Workshop gives tips on living waste free

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BURLINGTON, Vt. (WCAX) Do you need help finding ways to reduce the amount of garbage you and your family produce? A local group held it's first waste-free living workshop.

Vermonters were taking advantage to learn how to be more sustainable. Emily Piccirillo and her husband do their best every day to limit their waste for a better earth. "It helps you feel better that you're contributing in the right direction to try to have a positive impact," Piccirillo said.

This includes growing their own food, limiting what they consider to be wasteful utilities like a dishwasher, and recycling.

Piccirillo joined the waste-free living workshop to learn how she can do a better job. "It's really hard to sort all the stuff you want to get rid of and distinguish between what's true waste versus what can be recycled versus what can be returned," she said.

Waste Free Earth is a Vermont-based waste reduction, diversion, and management group that hosted the workshop. They specialize in organizing local events to be waste-free, but on Thursday night they taught Vermonters how to integrate waste reduction practices into their day-to-day lives.

"We'll be educating the crowd on how to reduce your overall waste consumption, so switching out from single-use items," said the group's Marina McCoy. "I'll be going over what is recyclable and compostable, because many people are confused about the recycling guidelines because it's changing all the time."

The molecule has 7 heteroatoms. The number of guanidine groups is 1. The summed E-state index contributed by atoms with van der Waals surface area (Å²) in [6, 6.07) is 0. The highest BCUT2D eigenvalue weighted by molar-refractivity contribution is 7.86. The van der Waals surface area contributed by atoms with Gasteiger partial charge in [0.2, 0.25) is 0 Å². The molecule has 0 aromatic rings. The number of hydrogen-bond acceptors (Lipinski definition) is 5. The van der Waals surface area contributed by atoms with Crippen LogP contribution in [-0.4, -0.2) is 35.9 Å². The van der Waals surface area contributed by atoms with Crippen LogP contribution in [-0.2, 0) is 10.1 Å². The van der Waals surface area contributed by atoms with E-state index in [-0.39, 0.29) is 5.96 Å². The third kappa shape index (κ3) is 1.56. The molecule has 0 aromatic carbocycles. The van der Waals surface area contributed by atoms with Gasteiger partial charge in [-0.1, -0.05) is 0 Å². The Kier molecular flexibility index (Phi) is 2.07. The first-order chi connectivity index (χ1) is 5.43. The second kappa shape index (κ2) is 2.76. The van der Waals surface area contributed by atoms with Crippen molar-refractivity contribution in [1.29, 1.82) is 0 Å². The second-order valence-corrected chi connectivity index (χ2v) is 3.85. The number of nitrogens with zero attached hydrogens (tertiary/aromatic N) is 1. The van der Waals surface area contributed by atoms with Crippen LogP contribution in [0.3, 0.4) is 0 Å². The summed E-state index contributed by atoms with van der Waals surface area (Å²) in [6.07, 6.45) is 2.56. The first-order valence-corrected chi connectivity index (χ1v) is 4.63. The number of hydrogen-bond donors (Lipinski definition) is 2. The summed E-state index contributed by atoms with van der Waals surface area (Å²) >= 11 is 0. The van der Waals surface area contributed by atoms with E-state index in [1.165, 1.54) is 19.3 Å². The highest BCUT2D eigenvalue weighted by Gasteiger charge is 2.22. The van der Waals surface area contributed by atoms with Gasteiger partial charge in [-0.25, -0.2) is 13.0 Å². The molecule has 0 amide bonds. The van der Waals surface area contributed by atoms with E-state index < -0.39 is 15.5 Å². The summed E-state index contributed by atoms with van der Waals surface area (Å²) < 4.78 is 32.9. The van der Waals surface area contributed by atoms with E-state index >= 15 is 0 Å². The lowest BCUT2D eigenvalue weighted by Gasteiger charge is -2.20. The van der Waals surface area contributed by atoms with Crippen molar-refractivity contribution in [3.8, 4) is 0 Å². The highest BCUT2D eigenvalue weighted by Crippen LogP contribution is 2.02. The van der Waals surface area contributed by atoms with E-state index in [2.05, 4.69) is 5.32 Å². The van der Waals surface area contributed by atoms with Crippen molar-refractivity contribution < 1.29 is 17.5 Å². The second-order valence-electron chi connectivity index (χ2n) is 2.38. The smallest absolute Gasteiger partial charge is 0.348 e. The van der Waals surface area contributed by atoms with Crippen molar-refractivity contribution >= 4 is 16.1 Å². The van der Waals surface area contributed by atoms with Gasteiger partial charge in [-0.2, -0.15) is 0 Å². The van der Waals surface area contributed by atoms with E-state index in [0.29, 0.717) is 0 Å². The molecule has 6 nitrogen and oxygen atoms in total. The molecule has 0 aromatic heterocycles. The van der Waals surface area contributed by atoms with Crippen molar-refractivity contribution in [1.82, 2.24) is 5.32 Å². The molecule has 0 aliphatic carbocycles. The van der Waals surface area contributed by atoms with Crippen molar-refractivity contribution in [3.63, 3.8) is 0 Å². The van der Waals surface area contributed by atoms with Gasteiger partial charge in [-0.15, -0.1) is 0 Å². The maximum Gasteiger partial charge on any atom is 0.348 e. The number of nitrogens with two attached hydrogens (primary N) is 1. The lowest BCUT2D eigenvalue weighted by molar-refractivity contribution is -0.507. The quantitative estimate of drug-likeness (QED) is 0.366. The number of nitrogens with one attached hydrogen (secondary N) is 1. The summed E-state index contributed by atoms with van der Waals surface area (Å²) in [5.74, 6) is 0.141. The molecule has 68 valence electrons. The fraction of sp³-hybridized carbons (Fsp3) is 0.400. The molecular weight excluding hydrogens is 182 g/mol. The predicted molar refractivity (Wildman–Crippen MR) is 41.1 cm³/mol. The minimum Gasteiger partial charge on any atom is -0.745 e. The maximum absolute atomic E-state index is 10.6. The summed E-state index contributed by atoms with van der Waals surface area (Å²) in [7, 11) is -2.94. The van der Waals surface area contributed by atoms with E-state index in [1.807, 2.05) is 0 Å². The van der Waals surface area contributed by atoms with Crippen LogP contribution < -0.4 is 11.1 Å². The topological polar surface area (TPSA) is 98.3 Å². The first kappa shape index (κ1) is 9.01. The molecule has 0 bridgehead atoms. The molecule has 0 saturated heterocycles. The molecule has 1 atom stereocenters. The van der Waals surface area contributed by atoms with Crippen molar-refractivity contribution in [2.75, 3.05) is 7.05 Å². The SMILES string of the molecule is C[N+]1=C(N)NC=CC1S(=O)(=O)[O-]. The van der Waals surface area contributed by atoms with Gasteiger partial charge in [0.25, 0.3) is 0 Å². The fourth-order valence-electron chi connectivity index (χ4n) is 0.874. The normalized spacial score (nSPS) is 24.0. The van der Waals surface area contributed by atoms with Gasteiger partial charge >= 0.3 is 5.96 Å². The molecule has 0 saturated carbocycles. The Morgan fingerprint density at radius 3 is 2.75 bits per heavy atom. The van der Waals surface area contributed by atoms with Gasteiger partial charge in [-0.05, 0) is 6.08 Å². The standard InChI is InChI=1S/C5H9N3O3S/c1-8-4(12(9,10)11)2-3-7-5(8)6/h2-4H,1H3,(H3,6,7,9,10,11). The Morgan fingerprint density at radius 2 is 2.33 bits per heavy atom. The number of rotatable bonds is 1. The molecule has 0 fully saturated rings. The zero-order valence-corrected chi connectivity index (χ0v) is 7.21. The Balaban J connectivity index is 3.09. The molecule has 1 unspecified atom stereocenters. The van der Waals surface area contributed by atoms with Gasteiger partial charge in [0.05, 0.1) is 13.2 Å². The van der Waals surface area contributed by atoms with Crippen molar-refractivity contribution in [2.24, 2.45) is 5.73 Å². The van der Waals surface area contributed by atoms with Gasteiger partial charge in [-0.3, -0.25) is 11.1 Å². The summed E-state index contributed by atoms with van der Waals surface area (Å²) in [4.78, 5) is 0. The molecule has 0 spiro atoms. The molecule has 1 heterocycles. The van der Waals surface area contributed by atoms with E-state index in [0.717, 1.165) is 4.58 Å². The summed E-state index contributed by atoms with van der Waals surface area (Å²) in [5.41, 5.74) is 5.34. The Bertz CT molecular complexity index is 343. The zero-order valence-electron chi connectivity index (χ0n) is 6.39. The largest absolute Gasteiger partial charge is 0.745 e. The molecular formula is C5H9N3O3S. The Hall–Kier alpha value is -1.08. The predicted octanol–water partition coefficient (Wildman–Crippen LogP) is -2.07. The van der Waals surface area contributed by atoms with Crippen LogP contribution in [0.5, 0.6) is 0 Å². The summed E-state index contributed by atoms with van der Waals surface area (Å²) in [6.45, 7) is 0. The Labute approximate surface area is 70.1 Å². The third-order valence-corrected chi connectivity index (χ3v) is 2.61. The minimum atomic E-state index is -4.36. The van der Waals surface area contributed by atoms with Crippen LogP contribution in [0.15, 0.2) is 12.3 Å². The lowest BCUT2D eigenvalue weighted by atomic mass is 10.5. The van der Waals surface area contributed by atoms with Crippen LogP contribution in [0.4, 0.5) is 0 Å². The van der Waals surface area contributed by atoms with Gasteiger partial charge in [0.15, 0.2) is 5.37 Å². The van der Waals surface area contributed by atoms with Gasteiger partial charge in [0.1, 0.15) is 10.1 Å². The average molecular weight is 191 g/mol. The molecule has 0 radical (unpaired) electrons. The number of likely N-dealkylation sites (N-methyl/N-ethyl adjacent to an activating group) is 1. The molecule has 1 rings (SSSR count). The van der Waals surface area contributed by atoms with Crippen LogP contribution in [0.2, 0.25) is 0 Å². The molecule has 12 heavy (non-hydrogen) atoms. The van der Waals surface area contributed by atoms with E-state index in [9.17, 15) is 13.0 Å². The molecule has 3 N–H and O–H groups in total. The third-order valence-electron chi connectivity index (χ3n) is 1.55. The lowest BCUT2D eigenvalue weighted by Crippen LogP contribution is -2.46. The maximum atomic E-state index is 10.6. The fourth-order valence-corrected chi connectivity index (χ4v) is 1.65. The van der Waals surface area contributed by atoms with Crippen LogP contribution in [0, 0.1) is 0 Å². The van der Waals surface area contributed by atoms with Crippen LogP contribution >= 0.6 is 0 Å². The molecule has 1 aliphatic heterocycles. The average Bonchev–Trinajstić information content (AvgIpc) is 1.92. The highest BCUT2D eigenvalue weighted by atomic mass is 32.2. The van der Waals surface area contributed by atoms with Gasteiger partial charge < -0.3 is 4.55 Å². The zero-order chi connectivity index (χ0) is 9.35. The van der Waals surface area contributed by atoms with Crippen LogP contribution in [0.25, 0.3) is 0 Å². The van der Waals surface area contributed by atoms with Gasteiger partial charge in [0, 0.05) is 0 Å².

She says they also teach how to do it on a busy schedule and a tight budget. "I always provide tips to people that have a busy schedule, don't have the means to buy the zero-waste gear, everything that you need to start your zero-waste journey is already out in the world and it will be super cost-effective," McCoy said.

Vermonters say the Green Mountain State is a great place to pioneer a healthy, lean, and green-way of living.

"I think we're trendsetters when it comes to anything environmental, and I think if we're in that position we should take advantage of that," said Patricia Traton, owner of the Soap Box Gallery.

To many Vermonters, Piccirillo says living sustainably is less of a choice and more of an obligation. "I can also share that information with friends and family and hopefully engage others as we all try to make a difference, I mean everybody has a responsibility," she said.

This is the first workshop the group has put on, but it's not the last. McCoy says there will be more sustainable workshops in the next few months for local residents looking to grow a little green on their thumbs.